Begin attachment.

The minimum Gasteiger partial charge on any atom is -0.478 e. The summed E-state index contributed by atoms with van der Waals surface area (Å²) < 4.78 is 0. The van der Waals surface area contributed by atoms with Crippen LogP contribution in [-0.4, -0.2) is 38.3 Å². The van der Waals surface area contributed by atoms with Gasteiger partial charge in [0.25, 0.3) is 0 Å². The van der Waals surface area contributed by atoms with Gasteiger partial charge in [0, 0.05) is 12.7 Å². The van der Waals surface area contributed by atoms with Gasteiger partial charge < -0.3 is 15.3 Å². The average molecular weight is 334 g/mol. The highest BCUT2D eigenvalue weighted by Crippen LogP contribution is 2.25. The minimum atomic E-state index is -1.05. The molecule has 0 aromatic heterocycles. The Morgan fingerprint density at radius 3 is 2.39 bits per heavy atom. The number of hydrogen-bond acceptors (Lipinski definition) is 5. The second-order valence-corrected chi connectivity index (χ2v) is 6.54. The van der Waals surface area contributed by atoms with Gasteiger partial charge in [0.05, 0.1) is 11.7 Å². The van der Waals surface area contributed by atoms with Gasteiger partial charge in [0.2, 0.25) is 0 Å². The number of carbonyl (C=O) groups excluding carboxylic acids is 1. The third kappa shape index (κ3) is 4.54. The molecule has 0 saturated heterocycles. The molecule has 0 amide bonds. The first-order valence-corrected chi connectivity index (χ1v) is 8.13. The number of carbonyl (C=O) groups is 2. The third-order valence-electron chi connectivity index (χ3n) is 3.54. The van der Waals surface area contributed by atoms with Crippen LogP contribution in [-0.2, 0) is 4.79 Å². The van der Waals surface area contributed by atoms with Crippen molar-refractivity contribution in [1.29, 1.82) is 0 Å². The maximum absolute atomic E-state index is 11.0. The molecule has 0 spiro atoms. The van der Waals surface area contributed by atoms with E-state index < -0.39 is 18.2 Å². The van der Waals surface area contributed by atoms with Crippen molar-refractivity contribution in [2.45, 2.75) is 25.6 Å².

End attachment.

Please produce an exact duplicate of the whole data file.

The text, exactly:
The minimum Gasteiger partial charge on any atom is -0.478 e. The summed E-state index contributed by atoms with van der Waals surface area (Å²) < 4.78 is 0. The van der Waals surface area contributed by atoms with Crippen LogP contribution in [-0.4, -0.2) is 38.3 Å². The van der Waals surface area contributed by atoms with Gasteiger partial charge in [0.25, 0.3) is 0 Å². The van der Waals surface area contributed by atoms with Gasteiger partial charge in [0, 0.05) is 12.7 Å². The van der Waals surface area contributed by atoms with Gasteiger partial charge < -0.3 is 15.3 Å². The average molecular weight is 334 g/mol. The highest BCUT2D eigenvalue weighted by Crippen LogP contribution is 2.25. The minimum atomic E-state index is -1.05. The molecule has 0 aromatic heterocycles. The Morgan fingerprint density at radius 3 is 2.39 bits per heavy atom. The number of hydrogen-bond acceptors (Lipinski definition) is 5. The second-order valence-corrected chi connectivity index (χ2v) is 6.54. The van der Waals surface area contributed by atoms with Gasteiger partial charge in [0.05, 0.1) is 11.7 Å². The van der Waals surface area contributed by atoms with Gasteiger partial charge in [0.2, 0.25) is 0 Å². The number of carbonyl (C=O) groups excluding carboxylic acids is 1. The third kappa shape index (κ3) is 4.54. The molecule has 0 saturated heterocycles. The molecule has 0 amide bonds. The first-order valence-corrected chi connectivity index (χ1v) is 8.13. The number of carbonyl (C=O) groups is 2. The third-order valence-electron chi connectivity index (χ3n) is 3.54. The van der Waals surface area contributed by atoms with Crippen LogP contribution in [-0.2, 0) is 4.79 Å². The van der Waals surface area contributed by atoms with Crippen molar-refractivity contribution in [1.29, 1.82) is 0 Å². The maximum absolute atomic E-state index is 11.0. The molecule has 0 spiro atoms. The van der Waals surface area contributed by atoms with E-state index < -0.39 is 18.2 Å². The van der Waals surface area contributed by atoms with Crippen molar-refractivity contribution in [2.45, 2.75) is 25.6 Å².